We know of more than 300 media references to activities undertaken as part of the Week. About half of them were in radio or television outlets (of which about 50% were in commercial outlets and 15% were on television). The other half of the references were newspaper articles, of which about 30% were more than 500 words in length.

About 35% of electronic references and 60% of print references were in media outlets based in regional centres.

Coordination

The Week was loosely coordinated through a National Facilitating Group, with an honorary National Chair and a part-time National Coordinator and Project Coordinator, both based in Sydney. The National Patrol was Rev. Tim Costello and several States also had Patrons.

The State and Territory Co-Chairs were the heads or senior managers of

Anglicare (Tas); ACT Council of Social Service; Community Business Bureau (SA); Hanover Welfare Services (Vic); Holyoake (WA); Liquor, Hospitality, Miscellaneous Union (Tas); Marrickville Council (NSW); Melbourne Citymission; Mission Australia (Qld); Ngala (WA); NT Shelter; UnitingCare Centre for Social Justice (Qld); Volunteering SA; Volunteering NSW; Youth Coalation of ACT.

Resources

This year the effectiveness of the Week was greatly strengthened by the generous support of our two Principal National Sponsors:

                     jobs-australia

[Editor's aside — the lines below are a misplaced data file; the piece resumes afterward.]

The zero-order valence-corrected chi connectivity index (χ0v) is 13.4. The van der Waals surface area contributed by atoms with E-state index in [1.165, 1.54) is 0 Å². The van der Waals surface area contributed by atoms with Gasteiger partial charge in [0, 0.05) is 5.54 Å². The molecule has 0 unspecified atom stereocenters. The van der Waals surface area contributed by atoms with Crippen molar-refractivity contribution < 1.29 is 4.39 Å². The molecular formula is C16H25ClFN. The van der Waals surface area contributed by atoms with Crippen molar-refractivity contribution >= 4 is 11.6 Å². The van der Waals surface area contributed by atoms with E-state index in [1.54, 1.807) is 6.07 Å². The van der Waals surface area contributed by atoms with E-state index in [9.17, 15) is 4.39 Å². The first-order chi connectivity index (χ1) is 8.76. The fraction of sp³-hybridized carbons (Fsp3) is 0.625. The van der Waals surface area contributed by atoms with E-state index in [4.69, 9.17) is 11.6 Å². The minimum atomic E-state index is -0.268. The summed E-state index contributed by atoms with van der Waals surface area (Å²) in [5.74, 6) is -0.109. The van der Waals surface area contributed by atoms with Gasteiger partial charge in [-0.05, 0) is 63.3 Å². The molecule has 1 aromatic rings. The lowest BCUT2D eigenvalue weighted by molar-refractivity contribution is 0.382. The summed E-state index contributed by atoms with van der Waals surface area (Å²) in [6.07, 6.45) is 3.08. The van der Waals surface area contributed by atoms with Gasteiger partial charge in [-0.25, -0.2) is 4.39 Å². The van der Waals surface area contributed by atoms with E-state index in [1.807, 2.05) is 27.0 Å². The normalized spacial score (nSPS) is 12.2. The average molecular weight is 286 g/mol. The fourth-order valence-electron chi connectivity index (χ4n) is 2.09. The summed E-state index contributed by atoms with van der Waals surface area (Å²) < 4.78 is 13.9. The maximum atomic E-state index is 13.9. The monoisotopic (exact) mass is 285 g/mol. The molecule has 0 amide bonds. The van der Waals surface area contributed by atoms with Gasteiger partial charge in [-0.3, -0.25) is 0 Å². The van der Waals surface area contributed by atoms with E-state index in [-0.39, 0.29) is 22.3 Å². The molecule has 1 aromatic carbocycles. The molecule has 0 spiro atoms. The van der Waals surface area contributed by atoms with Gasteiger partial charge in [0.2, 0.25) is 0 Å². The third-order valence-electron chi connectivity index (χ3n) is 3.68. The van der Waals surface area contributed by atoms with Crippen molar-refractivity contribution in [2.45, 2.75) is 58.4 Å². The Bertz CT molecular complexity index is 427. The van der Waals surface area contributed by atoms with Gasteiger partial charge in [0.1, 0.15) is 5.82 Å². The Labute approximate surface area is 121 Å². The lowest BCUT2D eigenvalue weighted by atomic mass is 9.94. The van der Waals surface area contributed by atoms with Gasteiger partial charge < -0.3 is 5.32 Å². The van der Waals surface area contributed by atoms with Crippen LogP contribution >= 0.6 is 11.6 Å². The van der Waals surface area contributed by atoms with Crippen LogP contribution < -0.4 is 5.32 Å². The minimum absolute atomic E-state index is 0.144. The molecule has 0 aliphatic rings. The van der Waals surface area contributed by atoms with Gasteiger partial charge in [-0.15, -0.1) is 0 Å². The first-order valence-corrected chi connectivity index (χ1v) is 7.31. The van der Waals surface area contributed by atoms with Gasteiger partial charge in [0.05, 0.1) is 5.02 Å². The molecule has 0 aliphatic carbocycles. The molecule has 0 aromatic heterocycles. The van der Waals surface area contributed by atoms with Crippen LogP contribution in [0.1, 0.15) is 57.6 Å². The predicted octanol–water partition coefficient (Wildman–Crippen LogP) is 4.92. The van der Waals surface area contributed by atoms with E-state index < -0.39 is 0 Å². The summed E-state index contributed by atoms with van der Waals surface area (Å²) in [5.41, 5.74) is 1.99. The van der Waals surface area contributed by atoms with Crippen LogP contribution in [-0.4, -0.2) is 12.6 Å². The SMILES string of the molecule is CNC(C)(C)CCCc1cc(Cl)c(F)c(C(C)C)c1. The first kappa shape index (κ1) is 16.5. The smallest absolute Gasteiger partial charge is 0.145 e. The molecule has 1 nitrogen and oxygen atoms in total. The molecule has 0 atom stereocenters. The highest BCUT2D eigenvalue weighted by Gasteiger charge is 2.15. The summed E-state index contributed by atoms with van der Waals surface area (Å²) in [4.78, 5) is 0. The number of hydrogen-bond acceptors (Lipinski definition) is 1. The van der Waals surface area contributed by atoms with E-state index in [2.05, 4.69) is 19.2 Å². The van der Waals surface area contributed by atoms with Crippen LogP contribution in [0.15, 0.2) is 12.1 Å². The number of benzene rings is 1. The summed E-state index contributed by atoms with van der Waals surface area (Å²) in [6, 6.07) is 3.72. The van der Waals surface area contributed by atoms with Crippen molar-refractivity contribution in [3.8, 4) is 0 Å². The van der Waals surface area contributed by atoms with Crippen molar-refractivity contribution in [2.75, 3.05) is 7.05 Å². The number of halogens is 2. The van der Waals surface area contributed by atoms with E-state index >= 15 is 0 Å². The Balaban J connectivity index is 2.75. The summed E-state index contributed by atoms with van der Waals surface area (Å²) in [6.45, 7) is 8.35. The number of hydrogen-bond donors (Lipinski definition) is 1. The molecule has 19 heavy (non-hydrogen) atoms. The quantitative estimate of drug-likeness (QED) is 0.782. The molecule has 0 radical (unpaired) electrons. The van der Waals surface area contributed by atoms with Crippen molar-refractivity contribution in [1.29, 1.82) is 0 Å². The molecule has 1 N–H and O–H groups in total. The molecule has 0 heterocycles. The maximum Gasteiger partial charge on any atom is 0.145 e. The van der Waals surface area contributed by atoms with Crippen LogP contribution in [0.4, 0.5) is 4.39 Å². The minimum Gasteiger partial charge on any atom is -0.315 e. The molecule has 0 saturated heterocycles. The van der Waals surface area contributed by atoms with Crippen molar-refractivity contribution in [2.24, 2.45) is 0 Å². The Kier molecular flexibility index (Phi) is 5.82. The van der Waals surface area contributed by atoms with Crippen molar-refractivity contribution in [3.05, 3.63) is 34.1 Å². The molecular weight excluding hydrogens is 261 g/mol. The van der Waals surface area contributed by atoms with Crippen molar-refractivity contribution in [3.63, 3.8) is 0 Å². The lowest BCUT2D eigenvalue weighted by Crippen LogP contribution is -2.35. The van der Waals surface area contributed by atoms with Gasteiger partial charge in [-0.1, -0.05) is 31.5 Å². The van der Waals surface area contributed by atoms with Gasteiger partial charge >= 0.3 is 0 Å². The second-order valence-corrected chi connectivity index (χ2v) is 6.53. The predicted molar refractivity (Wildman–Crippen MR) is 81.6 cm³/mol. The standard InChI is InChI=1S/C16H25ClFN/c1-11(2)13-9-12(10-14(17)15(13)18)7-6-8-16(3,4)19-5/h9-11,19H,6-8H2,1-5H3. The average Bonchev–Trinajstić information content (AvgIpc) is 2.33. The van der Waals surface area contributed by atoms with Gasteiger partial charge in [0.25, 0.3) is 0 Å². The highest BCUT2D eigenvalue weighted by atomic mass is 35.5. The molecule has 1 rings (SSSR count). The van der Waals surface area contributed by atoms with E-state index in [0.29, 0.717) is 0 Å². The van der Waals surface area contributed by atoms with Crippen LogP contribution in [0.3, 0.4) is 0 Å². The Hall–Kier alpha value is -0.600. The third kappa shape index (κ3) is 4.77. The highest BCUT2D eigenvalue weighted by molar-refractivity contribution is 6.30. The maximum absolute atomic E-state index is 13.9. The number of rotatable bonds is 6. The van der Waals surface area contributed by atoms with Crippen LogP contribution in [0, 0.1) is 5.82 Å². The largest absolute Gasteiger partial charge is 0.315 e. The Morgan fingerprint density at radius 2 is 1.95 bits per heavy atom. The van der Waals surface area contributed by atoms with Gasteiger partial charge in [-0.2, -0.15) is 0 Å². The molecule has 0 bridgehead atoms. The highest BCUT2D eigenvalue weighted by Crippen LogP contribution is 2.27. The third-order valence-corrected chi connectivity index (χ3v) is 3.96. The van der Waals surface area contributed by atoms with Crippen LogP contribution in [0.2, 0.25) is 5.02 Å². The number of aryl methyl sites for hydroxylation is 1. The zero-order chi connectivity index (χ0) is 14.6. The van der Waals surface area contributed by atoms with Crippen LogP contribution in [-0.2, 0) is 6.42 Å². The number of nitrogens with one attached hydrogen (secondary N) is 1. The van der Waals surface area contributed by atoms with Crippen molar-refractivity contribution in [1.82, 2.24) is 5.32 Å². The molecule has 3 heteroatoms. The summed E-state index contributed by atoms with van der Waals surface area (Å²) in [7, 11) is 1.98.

Valuable assistance was also provided by our Key National Sponsors:

Australian Education Union
Mission Australia
Australian Nursing Federation
Catholic Social Services Australia
CARE Australia
Salvation Army
St Vincent de Paul
World Vision Australia
Liquor, Hospitality, Miscellaneous Workers Union
 

Total expenditure at the national level was approximately $55,000, about half of which was remuneration for the part-time National Coordinator and Project Coordinator. The remainder was expended mainly on printing, the website, media monitoring, travel, postage and office expenses. Crucial in-kind support was provided by UnitingCare Wesley Adelaide, which handled the Week's finances at the national level.

A number of the State Co-Chairs obtained assistance from donors for activities within their States as well as providing in-kind support from their own organisations. Most individual activities during the Week were funded by the respective organisers or by donations obtained directly by them.

Some cities, towns and suburbs in which activities were held during Anti-Poverty Week 2013

Adelaide
Brisbane
Canberra
Darwin
Hobart
Melbourne
Perth
Sydney
 
Albury
Aldinga
Andamooka
Atherton
Ballarat
Bendigo
Bulli
Brisbane Bunbury
Caboolture
Camden
Cairns
Christies Beach
 
 
 
 
Dayboro
Daylesford
Deception Bay
Edenhope
Elizabeth
Faulconbridge
Gawler
Hervey Bay
Horsham
Ipswich
Katherine
Korumburra
Launceston
Leongatha
Loxton
Mannum
Morambah
Mt Gambier
Murray Bridge
Noarlunga
Nowra
 
 
 
Palmerston
Parkes
Pt Pirie
Renmark
Scottsdale
Shepparton
Stawell
Toogoolawah
Traralgon
Waikerie
Whyalla
Wangaratta
Wodonga
Wollongong
Woy Woy